Community Science Update

This summer we’ve hosted more than 50 volunteers on site to get involved in our landmark carbon sequestration trial. Through their dedication and hard work, we’ve achieved a lot and finished most of the work: we’ve installed 256 marker posts, tagged 6,400 tree stakes with individual barcodes, installed 6,400 tree stakes across our 28 acre test site at Cynghordy in Wales.

We’ve also been busy cataloguing some of the 25,600 trees which are part of this important field trial. At the time of writing (7th September 2021) we’ve completed 50% of the task – that’s 3,200 individual trees that have been tagged, identified, measured and photographed. But it still leaves another 3,200 to do, and we need your help to get it done this autumn.

Why is this work so important?

In the relatively young field of carbon science, there aren't enough data sets, leaving critical gaps in our knowledge: This project sets out to try and plug one of those gaps by testing, at scale, techniques to improve both tree survival rates and rates of carbon dioxide reduction – i.e. the CO2 in the atmosphere that has already been emitted. The recent IPCC ‘Code Red’ report highlighted the urgency of the situation and the importance of this research.

In the words of Dr Bonnie Waring of Imperial College, “Ecology as a science has always relied on volunteers with sharp eyes recording nature. Our work as scientists’ rests on the measurements and observations that ordinary people volunteer to make.”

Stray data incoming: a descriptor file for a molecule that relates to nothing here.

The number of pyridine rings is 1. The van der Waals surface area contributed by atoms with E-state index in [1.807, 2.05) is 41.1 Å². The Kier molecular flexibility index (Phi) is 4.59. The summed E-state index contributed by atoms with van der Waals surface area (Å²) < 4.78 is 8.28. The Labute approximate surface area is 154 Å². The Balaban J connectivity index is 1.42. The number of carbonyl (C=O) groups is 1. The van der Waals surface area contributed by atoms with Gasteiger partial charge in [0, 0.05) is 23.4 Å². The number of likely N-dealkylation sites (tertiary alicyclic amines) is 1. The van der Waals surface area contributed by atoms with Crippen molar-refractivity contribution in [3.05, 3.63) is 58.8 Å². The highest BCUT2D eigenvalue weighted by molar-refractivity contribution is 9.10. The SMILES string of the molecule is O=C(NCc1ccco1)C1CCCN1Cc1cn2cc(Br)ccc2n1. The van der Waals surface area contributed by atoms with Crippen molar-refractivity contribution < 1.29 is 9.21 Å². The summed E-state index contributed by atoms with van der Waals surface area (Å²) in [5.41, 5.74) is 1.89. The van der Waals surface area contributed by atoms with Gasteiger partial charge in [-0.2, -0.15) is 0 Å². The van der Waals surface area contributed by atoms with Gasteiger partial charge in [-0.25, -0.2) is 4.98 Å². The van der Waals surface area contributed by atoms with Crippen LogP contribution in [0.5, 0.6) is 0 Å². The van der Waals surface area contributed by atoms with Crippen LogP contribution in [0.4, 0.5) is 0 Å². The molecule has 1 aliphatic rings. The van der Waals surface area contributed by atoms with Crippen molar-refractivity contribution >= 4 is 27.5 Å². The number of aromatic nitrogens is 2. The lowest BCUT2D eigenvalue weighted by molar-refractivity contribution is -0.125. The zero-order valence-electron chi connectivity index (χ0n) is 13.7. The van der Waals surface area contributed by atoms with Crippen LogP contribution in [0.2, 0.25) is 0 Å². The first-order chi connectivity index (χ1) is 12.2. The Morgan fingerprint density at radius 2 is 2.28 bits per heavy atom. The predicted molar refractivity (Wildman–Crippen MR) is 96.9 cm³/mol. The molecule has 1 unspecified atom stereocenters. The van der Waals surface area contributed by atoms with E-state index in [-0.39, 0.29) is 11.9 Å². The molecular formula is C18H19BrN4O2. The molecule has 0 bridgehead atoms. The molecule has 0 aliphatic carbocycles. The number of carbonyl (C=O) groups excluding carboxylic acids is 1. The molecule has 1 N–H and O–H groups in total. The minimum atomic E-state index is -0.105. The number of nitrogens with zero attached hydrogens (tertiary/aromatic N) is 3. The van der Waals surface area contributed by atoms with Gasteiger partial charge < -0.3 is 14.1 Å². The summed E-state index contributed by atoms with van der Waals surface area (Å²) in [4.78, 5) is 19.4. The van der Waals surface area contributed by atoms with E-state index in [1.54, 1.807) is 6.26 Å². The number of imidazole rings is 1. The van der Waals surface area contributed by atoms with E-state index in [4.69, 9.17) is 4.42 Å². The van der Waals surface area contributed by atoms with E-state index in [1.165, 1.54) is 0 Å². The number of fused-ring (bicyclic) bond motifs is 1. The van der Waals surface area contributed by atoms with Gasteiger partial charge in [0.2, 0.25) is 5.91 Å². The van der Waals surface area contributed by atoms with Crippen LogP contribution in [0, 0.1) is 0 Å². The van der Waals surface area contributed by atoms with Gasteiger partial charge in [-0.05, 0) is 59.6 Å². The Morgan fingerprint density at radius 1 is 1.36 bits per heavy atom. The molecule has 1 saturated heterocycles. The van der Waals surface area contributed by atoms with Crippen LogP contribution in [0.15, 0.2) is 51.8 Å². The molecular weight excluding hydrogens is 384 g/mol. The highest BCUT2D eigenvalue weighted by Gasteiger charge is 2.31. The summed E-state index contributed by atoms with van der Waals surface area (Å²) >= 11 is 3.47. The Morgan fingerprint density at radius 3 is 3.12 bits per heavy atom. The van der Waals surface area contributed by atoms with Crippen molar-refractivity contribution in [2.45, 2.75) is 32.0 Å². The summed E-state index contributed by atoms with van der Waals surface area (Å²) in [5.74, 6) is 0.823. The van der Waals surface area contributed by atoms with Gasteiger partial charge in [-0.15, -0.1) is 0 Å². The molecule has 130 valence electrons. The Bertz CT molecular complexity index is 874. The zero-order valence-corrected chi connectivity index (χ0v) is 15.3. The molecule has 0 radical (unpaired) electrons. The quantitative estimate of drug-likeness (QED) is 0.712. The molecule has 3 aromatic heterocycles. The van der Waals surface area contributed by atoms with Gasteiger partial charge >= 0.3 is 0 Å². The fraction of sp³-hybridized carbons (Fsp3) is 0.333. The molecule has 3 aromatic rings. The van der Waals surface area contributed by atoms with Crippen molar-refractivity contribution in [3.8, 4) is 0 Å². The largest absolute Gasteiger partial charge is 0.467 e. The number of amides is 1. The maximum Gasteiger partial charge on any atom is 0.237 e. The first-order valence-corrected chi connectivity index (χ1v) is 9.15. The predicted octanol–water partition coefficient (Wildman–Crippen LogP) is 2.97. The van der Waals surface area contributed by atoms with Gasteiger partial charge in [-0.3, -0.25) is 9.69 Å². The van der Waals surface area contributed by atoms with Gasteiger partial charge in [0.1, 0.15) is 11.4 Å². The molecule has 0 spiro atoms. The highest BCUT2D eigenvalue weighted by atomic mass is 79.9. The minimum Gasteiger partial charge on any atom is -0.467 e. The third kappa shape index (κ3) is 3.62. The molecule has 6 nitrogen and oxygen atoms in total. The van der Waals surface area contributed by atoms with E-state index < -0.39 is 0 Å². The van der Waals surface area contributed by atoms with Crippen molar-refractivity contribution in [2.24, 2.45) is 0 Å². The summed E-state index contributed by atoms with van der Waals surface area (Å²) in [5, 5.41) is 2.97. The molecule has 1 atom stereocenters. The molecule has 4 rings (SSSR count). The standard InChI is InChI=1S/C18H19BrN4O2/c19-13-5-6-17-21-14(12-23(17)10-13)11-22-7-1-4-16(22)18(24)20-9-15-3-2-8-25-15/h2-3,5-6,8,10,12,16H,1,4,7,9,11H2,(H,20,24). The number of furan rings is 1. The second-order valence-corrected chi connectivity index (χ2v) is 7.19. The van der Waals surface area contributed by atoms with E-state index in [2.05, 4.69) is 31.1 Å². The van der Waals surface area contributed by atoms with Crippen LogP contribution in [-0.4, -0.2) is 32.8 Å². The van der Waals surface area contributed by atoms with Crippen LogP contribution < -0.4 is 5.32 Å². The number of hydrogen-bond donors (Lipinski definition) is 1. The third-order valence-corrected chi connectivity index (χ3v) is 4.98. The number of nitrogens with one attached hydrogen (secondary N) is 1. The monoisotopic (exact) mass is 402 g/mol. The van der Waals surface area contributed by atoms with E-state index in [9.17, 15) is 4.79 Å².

This summer volunteers have ranged in age from 16 to 80, working in temperatures of up to 30 degrees, though fortunately average temperatures are much lower! For science students, both undergraduate and postgraduate, volunteering presents a unique opportunity to get some fieldwork experience in a major carbon sequestration study, and gain valuable skills that employers are looking for. Dr Bonnie Waring of Imperial College and Dr Iain Robertson of Swansea University were both onsite last weekend, and talked about the opportunity for students to get involved in this short video:

If you haven’t yet joined us on site, we need your help. You’ll have fun, meet interesting people, learn some new skills, as well and getting personally involved in climate science. We have at least 5 more days this autumn with dates currently as follows:

Community Science Days:

• 10am – 4pm on September 17th, 18th ,19th

• 10am – 4pm on October 16th, 17th

To learn more and register for one or more of these events, click here

To register your interest as a volunteer for future events, click here